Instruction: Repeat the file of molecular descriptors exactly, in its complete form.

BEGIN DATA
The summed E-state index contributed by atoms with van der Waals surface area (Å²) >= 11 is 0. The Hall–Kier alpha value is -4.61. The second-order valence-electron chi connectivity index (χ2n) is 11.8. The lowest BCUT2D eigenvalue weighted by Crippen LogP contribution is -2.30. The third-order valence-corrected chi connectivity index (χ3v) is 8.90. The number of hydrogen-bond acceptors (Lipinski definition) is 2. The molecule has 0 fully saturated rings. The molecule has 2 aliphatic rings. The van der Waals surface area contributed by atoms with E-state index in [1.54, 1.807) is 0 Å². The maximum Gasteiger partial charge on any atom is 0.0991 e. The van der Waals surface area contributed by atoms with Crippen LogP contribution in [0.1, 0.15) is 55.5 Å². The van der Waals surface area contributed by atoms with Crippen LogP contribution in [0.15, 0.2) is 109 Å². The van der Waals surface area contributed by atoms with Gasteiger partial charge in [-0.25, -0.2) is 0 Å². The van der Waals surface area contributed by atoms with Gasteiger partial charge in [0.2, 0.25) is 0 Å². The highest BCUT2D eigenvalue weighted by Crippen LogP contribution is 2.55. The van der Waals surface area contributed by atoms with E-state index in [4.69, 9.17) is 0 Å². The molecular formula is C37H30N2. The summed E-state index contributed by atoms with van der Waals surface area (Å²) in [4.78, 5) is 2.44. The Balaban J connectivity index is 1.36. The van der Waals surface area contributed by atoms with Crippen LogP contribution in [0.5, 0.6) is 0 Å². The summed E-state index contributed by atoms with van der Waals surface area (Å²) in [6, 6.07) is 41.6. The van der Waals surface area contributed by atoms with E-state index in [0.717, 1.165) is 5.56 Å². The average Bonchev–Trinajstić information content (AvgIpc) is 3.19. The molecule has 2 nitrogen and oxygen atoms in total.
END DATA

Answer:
The summed E-state index contributed by atoms with van der Waals surface area (Å²) >= 11 is 0. The Hall–Kier alpha value is -4.61. The second-order valence-electron chi connectivity index (χ2n) is 11.8. The lowest BCUT2D eigenvalue weighted by Crippen LogP contribution is -2.30. The third-order valence-corrected chi connectivity index (χ3v) is 8.90. The number of hydrogen-bond acceptors (Lipinski definition) is 2. The molecule has 0 fully saturated rings. The molecule has 2 aliphatic rings. The van der Waals surface area contributed by atoms with E-state index in [1.54, 1.807) is 0 Å². The maximum Gasteiger partial charge on any atom is 0.0991 e. The van der Waals surface area contributed by atoms with Crippen LogP contribution in [0.1, 0.15) is 55.5 Å². The van der Waals surface area contributed by atoms with Crippen LogP contribution in [0.15, 0.2) is 109 Å². The van der Waals surface area contributed by atoms with Gasteiger partial charge in [-0.25, -0.2) is 0 Å². The van der Waals surface area contributed by atoms with Gasteiger partial charge in [0.2, 0.25) is 0 Å². The highest BCUT2D eigenvalue weighted by Crippen LogP contribution is 2.55. The van der Waals surface area contributed by atoms with E-state index in [4.69, 9.17) is 0 Å². The molecular formula is C37H30N2. The summed E-state index contributed by atoms with van der Waals surface area (Å²) in [4.78, 5) is 2.44. The Balaban J connectivity index is 1.36. The van der Waals surface area contributed by atoms with Crippen LogP contribution in [0.5, 0.6) is 0 Å². The summed E-state index contributed by atoms with van der Waals surface area (Å²) in [6, 6.07) is 41.6. The van der Waals surface area contributed by atoms with E-state index in [0.717, 1.165) is 5.56 Å². The average Bonchev–Trinajstić information content (AvgIpc) is 3.19. The molecule has 2 nitrogen and oxygen atoms in total.